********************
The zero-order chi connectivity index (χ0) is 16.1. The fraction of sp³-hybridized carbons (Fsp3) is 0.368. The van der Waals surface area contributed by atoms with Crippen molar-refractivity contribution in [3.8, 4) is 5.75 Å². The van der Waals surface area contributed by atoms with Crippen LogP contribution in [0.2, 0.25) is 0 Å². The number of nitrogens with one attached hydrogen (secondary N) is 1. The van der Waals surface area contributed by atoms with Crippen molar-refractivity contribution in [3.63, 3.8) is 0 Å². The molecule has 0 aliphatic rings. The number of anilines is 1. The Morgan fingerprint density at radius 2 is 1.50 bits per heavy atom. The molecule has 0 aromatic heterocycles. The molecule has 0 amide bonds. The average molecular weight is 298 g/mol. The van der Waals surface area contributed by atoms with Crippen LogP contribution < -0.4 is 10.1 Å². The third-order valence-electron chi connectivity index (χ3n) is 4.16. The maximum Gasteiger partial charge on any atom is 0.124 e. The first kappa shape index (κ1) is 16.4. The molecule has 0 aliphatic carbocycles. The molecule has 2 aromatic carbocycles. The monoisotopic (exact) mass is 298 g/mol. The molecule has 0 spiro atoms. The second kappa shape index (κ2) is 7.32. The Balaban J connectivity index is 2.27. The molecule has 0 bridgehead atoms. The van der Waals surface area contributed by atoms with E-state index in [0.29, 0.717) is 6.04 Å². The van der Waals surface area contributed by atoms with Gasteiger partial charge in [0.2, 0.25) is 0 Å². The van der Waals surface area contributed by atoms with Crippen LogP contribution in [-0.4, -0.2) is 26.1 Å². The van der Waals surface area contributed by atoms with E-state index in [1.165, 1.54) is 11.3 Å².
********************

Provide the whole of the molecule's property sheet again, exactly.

The zero-order chi connectivity index (χ0) is 16.1. The fraction of sp³-hybridized carbons (Fsp3) is 0.368. The van der Waals surface area contributed by atoms with Crippen molar-refractivity contribution in [3.8, 4) is 5.75 Å². The van der Waals surface area contributed by atoms with Crippen LogP contribution in [0.2, 0.25) is 0 Å². The number of nitrogens with one attached hydrogen (secondary N) is 1. The van der Waals surface area contributed by atoms with Crippen molar-refractivity contribution in [3.63, 3.8) is 0 Å². The molecule has 0 aliphatic rings. The number of anilines is 1. The Morgan fingerprint density at radius 2 is 1.50 bits per heavy atom. The molecule has 0 aromatic heterocycles. The molecule has 0 amide bonds. The average molecular weight is 298 g/mol. The van der Waals surface area contributed by atoms with Crippen LogP contribution < -0.4 is 10.1 Å². The third-order valence-electron chi connectivity index (χ3n) is 4.16. The maximum Gasteiger partial charge on any atom is 0.124 e. The first kappa shape index (κ1) is 16.4. The molecule has 0 aliphatic carbocycles. The molecule has 2 aromatic carbocycles. The monoisotopic (exact) mass is 298 g/mol. The molecule has 0 spiro atoms. The second kappa shape index (κ2) is 7.32. The Balaban J connectivity index is 2.27. The molecule has 0 bridgehead atoms. The van der Waals surface area contributed by atoms with E-state index in [0.29, 0.717) is 6.04 Å². The van der Waals surface area contributed by atoms with Gasteiger partial charge in [0.2, 0.25) is 0 Å². The van der Waals surface area contributed by atoms with Crippen LogP contribution in [-0.4, -0.2) is 26.1 Å². The van der Waals surface area contributed by atoms with E-state index in [1.165, 1.54) is 11.3 Å².